Shelton - A Brief History
The Shelton area was first occupied by the Pootatuck hunting tribe, located along the Housatonic River. In 1659, Moses Wheeler was the first European to purchase land from the Pootatucks in the White Hills section of the city, and in 1662 Stratford’s Joseph Judson bought land near the Far Mill River. The first English settlers pushed out of Stratford in 1680, establishing farms in Coram, as they called the Long Hill section of Shelton. The Native Americans were given a reservation at Coram which they occupied until 1732, when they abandoned the area for more northern lands. The village grew until, in 1717 fifty families sought parish status for their settlement, and the Connecticut General Assembly granted this petition, establishing Ripton Parish. A church was built in 1720, and in 1724 Rev. Jedediah Mills of Windsor was ordained the first minister.
The heart of the parish was the Huntington green, with farms and mills of various types located along the rivers at the outskirts. Many residents served in the French and Indian Wars, and citizen David Wooster became a colonial general. During the Revolution, he renounced his royal command to join the patriot cause. Other Ripton citizens joined the militia at Bunker Hill, Long Island and Danbury, where General Wooster lost his life. Supplies were secretly removed from Danbury under British attack, and hidden in a Birdseye Road outbuilding in Shelton. In 1781, French officers, part of a 600-man force, were entertained in Huntington en route to Monroe and a later participation with George Washington in the Yorktown victory.
Through this period, the parish continued to grow, and in 1789 Ripton and New Stratford parishes broke off from Stratford to form the separate town of Huntington, named for Samuel Huntington of Norwich, a signer of the Declaration of Independence and Governor of Connecticut from 1786 to 1796. Farming, even using slave labor, remained the primary occupation in the town, but in the late 1700s the Leavenworth family undertook shipbuilding in competition with the shipyards of Derby. these ships traded along the east coast and entered the lucrative West Indies trade. After 1800, however, bridges were built down river, blocking shipping. Maritime laws enacted before the War of 1812 and the increase in piracy closed down shipping from Huntington. Subsequently, migration to the west increased and the population declined.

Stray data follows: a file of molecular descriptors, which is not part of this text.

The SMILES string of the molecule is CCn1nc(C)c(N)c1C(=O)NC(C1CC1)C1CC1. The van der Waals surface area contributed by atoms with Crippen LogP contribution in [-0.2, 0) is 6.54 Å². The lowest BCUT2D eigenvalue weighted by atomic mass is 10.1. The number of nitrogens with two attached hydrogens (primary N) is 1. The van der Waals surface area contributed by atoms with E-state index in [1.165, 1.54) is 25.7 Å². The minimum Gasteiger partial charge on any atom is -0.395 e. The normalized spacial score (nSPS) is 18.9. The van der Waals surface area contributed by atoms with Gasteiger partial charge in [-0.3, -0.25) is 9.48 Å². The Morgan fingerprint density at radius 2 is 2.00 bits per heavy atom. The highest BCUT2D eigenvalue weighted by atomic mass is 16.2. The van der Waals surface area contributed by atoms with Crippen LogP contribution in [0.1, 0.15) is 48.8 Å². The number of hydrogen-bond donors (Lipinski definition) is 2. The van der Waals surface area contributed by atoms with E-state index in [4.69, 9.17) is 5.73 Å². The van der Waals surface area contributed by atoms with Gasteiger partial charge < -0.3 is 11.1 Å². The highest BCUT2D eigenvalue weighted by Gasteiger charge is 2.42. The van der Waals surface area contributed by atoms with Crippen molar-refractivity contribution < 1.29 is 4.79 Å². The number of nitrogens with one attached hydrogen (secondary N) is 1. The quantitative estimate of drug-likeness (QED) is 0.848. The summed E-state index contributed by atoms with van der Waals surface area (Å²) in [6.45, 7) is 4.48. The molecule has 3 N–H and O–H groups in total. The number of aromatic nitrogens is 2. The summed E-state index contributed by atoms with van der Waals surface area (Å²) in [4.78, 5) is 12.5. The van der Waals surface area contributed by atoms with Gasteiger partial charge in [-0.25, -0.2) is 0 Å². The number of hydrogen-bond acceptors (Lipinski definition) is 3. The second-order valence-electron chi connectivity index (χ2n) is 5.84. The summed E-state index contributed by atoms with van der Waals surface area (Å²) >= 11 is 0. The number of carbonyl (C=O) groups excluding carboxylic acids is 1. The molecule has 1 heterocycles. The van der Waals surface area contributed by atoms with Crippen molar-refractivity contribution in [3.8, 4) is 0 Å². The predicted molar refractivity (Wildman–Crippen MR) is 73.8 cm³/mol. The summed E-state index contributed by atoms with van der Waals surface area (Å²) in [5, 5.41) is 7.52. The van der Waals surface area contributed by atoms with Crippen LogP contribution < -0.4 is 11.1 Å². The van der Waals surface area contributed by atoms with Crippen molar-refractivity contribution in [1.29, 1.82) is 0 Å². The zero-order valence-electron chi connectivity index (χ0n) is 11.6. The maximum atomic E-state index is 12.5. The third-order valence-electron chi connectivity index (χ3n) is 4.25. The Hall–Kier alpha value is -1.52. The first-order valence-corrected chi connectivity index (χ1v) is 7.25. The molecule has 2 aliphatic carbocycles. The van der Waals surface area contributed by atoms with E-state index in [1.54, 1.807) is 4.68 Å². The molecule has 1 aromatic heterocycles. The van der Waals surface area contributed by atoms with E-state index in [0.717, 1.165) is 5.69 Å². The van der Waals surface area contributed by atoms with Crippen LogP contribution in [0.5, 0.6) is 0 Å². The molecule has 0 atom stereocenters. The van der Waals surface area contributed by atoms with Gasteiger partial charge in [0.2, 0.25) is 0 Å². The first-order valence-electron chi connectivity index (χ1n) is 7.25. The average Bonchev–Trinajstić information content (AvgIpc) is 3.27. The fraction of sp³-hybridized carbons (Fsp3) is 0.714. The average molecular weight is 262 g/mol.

In 1823, New Stratford separated from Huntington to become the separate town of Monroe. As the nineteenth century progressed, dairy and other farm products became a main source of revenue when sold in cities. Huntington farms were among the early ones to adopt mechanized and scientific farm techniques. Farm societies were formed, and agricultural fairs held. Politically, the Jacksonian Democrats led by William L. Bennett controlled Huntington for almost fifty years, and during the Civil War, Huntington sent 58 privates to fight for the Union.
At home, the Ousatonic Water Company in 1863 began to construct a dam across the Housatonic River, and after several washouts, it was completed in 1870. Unfortunately, the completed dam washed out in 1891, necessitating a different, sloping apron style of construction for its replacement. The Company then began to promote Huntington as a site for industry, advertising its canal as a source of water power. It rented parcels of its acreage to companies that by 1896 numbered twenty-five. to accommodate the new businesses and to carry their freight, the railroad was extended from Derby in 1888 through Shelton to Newtown. To cross over the canal and railroad, an iron viaduct Bridge was constructed that year as well. In 1899, a trolley line was built in the City, linking Shelton with Derby and nearby towns.
Industry thrived in the prewar period. Two of the largest manufacturers were the Derby Silver Company, whose factory still may be seen on the right of the Derby-Shelton bridge as one heads toward Derby. German, Irish, Italian and Slavic immigrants streamed in to take the jobs offered by the new factories. The manufacturing area became a borough named for Edward Shelton, a founder of Sanford & Shelton Company in 1836, the first tack factory in the United States, that he moved from Derby to Shelton in 1871. In 1882, Shelton became the legal name of the Huntington borough, and in 1917 the City of Shelton was established. Two years later, after receiving the voters’ support, the name Huntington was changed to Shelton, and the town incorporated into the City of Shelton, with Edward W. Kneen as the first mayor.
After World War I, industries began to move south, attracted by cheaper labor, and many of those that survived did not last through the Depression. During these difficult days, Shelton was a leader in unemployment relief, issuing bonds to support the unemployed. Following World War II, building boomed and the population doubled. In 1975, industry was dealt a mortal blow with the arson destruction of the Sponge Rubber Factory. But that same year Route 8 opened, linking Shelton with Winsted and Bridgeport, and expediting Shelton’s transformation to a bedroom community for Stamford and even New York.